Posts from November 2016.

Businesses seeking to locate or expand operations in South Carolina may be eligible for one or more types of grant funding through the State of South Carolina. Grants are designed to be a reimbursement mechanism, where the state will reimburse the business for certain project-related costs (e.g. land, buildings, roads, and infrastructure).  The state often funds the grant to the local county government in which the project is located, and the applicable county government then administers the grant for the business.

Grant funding is discretionary, and may be in addition to, or in lieu ...

Once the South Carolina Department of Revenue (SCDOR) completes an audit of a taxpayer, if there are any proposed adjustments and additional taxes SCDOR seeks, it will issue to the taxpayer a proposed notice of assessment with an examination report. A taxpayer then has 90 days to administratively protest/appeal the proposed assessment within SCDOR.

SCDOR formerly had an "appeals" audit function. This appeals audit function was abolished by SCDOR, however, and appeals/protests of proposed audit assessments now simply go back to the auditor, and to the auditor's supervisor.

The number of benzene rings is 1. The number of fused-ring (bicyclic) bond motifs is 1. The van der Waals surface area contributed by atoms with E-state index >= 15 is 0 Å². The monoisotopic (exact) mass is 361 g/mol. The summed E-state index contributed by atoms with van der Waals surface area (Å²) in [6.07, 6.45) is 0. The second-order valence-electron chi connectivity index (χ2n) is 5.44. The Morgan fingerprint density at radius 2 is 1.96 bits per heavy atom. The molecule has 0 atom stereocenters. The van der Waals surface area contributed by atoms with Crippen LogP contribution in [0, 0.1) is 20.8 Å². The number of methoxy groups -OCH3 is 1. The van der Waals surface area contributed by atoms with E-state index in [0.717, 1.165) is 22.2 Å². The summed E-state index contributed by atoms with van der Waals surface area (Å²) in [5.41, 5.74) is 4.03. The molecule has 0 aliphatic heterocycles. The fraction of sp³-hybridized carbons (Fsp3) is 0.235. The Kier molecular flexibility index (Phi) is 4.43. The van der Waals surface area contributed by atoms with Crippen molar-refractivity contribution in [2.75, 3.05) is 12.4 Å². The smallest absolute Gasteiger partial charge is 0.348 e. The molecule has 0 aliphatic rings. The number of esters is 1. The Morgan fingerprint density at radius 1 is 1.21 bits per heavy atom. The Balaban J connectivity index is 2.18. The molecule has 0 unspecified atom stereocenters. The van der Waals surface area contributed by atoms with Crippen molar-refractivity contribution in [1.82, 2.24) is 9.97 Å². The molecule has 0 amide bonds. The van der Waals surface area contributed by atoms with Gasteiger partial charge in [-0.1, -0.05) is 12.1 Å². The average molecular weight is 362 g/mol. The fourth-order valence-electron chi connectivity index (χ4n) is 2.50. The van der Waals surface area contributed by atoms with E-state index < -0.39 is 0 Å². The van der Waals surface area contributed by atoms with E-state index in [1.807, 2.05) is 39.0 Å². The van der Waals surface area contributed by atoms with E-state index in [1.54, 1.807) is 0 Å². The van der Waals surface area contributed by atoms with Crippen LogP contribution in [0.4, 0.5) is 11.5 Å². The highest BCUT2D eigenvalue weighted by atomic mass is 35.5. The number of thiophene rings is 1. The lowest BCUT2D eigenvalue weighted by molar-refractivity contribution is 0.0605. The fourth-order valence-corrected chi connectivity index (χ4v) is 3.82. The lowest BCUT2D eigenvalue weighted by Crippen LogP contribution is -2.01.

If a ...

The South Carolina Department of Revenue (the "Department" or "DOR") files tax liens when a taxpayer fails to timely pay his or her state tax liability. The Department files a tax lien in order to establish its priority to a taxpayer's assets. While South Carolina tax liens are similar to federal tax liens, there are important differences.

A "silent" tax lien arises in favor of DOR whenever a person fails to pay his or tax state taxes. S.C. Code § 12-54-120. DOR generally has ten years from the date of a tax assessment to collect a tax liability by seizing a taxpayer's property. S.C. Code § ...

When someone owes the IRS taxes, as a result of not paying the tax shown as due on a tax return or where the IRS audits and imposes additional taxes owed, the IRS will "assess" this tax liability, and with penalties and interest. The term "assess" or "assessment" simply means the IRS has recorded the taxes as a legal liability of a taxpayer. Once the IRS assesses a tax liability against a taxpayer, the IRS then proceeds to collect it.

The IRS has developed a series of "collection notices" sent to taxpayers in its efforts to collect assessed federal taxes. These notices are generated now by the ...

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